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Unusual Mountain Ahuna Mons on Asteroid Ceres

What created this unusual mountain? There is a new theory. Ahuna Mons is the largest mountain on the largest known asteroid in our Solar System, Ceres, which orbits our Sun in the main asteroid belt between Mars andJupiter. Ahuna Mons, though, is like nothing that humanity has ever seen before. For... Continue Reading →

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The Cave Nebula in Infrared from Spitzer

What's happening in and around the Cave Nebula? To help find out, NASA's orbiting Spitzer Space Telescope looked into this optically-dark star-forming region in four colors of infrared light. The Cave Nebula, cataloged as Sh2-155, is quite bright in infrared, revealing details not only of internal pillars of... Continue Reading →

Physicists can predict the jumps of Schrödinger’s cat (and finally save it)

Yale researchers have figured out how to catch and save Schrödinger's famous cat, the symbol of quantum superposition and unpredictability, by anticipating its jumps and acting in real time to save it from proverbial doom. In the process, they overturn... Continue Reading →

Solving the sun’s super-heating mystery with Parker Solar Probe

It's one of the greatest and longest-running mysteries surrounding, quite literally, our sun -- why is its outer atmosphere hotter than its fiery surface? University of Michigan researchers believe they have the answer, and hope to prove it with help... Continue Reading →

How old are your organs? To scientists’ surprise, organs are a mix of young and old cells

Scientists once thought that neurons, or possibly heart cells, were the oldest cells in the body. Now, Salk Institute researchers have discovered that the mouse brain, liver and pancreas contain populations of cells and proteins with extremely long lifespans --... Continue Reading →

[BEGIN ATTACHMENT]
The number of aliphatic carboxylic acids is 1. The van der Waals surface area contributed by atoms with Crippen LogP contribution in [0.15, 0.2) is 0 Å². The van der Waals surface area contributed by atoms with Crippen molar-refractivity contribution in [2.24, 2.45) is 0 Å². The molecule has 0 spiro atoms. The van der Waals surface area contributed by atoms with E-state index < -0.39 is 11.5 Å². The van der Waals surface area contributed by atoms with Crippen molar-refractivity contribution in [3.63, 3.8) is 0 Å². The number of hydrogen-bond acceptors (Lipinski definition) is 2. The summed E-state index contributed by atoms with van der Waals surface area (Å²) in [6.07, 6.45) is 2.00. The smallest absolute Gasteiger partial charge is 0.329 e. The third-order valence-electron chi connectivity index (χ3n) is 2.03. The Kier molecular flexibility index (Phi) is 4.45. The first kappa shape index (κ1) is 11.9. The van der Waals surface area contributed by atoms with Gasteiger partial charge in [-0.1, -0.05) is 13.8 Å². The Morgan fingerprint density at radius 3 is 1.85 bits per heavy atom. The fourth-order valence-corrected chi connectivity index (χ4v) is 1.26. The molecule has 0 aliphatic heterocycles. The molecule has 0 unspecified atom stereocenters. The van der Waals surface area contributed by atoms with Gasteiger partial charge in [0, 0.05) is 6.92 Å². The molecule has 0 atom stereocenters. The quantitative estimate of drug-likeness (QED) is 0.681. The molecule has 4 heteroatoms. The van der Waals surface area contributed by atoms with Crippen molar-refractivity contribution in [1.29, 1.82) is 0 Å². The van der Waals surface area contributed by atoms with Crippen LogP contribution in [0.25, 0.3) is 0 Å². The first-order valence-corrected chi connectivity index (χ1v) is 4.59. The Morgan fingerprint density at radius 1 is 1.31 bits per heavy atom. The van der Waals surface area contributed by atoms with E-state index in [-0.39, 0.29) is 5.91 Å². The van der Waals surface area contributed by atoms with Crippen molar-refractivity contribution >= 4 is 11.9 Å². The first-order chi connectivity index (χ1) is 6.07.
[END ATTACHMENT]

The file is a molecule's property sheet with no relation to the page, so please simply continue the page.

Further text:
Danger avoidance can be genetically encoded for four generations, say biologists

Princeton University researchers have discovered that learned behaviors can be inherited for multiple generations in C. elegans, transmitted from parent to progeny via eggs and sperm cells. The paper detailing this finding, by Rebecca Moore, Rachel Kaletsky and Coleen Murphy, appears... Continue Reading →

Stephan’s Quintet from Hubble

When did these big galaxies first begin to dance? Really only four of the five of Stephan's Quintet are locked in a cosmic tango of repeated close encounters taking place some 300 million light-years away. The odd galaxy out is easy to spot in this... Continue Reading →

Coffee not as bad for heart and circulatory system as previously thought

Drinking coffee might keep us up at night, but new research has given us a reason to sleep easy knowing that the popular drink isn't as bad for our arteries as some previous studies would suggest. The research from Queen... Continue Reading →

Tempted to cheat on a written exam? Artificial intelligence is 90% certain to nab you

Combining big data with artificial intelligence has allowed University of Copenhagen researchers to determine whether you wrote your assignment or whether a ghostwriter penned it for you -- with nearly 90 percent accuracy. Several studies have shown that cheating on... Continue Reading →

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